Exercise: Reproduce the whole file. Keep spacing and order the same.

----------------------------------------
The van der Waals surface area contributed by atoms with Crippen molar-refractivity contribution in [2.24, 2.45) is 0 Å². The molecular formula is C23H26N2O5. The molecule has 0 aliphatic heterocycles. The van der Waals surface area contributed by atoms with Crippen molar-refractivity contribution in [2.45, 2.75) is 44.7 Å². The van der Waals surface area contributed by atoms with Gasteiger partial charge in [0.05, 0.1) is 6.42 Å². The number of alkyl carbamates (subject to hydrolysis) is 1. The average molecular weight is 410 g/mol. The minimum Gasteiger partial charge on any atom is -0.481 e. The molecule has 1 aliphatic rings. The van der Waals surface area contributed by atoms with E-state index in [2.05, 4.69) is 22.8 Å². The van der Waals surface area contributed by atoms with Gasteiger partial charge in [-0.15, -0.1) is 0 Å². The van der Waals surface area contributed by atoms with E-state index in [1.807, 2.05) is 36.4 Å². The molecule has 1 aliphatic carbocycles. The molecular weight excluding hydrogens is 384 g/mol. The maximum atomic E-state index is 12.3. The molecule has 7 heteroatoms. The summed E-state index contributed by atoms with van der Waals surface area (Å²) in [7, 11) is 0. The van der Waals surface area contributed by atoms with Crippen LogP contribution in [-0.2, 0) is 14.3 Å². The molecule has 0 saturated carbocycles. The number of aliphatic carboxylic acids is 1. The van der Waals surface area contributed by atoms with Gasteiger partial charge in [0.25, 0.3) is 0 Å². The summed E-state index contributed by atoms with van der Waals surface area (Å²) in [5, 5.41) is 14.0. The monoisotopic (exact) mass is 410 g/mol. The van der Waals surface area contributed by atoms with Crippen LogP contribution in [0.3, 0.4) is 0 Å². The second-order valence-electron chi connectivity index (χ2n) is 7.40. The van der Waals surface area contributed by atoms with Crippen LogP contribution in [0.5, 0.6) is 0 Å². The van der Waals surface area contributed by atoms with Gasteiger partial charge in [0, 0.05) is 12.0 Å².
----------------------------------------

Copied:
The van der Waals surface area contributed by atoms with Crippen molar-refractivity contribution in [2.24, 2.45) is 0 Å². The molecular formula is C23H26N2O5. The molecule has 0 aliphatic heterocycles. The van der Waals surface area contributed by atoms with Crippen molar-refractivity contribution in [2.45, 2.75) is 44.7 Å². The van der Waals surface area contributed by atoms with Gasteiger partial charge in [0.05, 0.1) is 6.42 Å². The number of alkyl carbamates (subject to hydrolysis) is 1. The average molecular weight is 410 g/mol. The minimum Gasteiger partial charge on any atom is -0.481 e. The molecule has 1 aliphatic rings. The van der Waals surface area contributed by atoms with E-state index in [2.05, 4.69) is 22.8 Å². The van der Waals surface area contributed by atoms with Gasteiger partial charge in [-0.15, -0.1) is 0 Å². The van der Waals surface area contributed by atoms with E-state index in [1.807, 2.05) is 36.4 Å². The molecule has 1 aliphatic carbocycles. The molecular weight excluding hydrogens is 384 g/mol. The maximum atomic E-state index is 12.3. The molecule has 7 heteroatoms. The summed E-state index contributed by atoms with van der Waals surface area (Å²) in [7, 11) is 0. The van der Waals surface area contributed by atoms with Crippen LogP contribution in [-0.2, 0) is 14.3 Å². The molecule has 0 saturated carbocycles. The number of aliphatic carboxylic acids is 1. The van der Waals surface area contributed by atoms with Gasteiger partial charge in [0.25, 0.3) is 0 Å². The summed E-state index contributed by atoms with van der Waals surface area (Å²) in [5, 5.41) is 14.0. The monoisotopic (exact) mass is 410 g/mol. The van der Waals surface area contributed by atoms with Crippen LogP contribution in [0.3, 0.4) is 0 Å². The second-order valence-electron chi connectivity index (χ2n) is 7.40. The van der Waals surface area contributed by atoms with Crippen LogP contribution in [0.5, 0.6) is 0 Å². The van der Waals surface area contributed by atoms with Gasteiger partial charge in [0, 0.05) is 12.0 Å².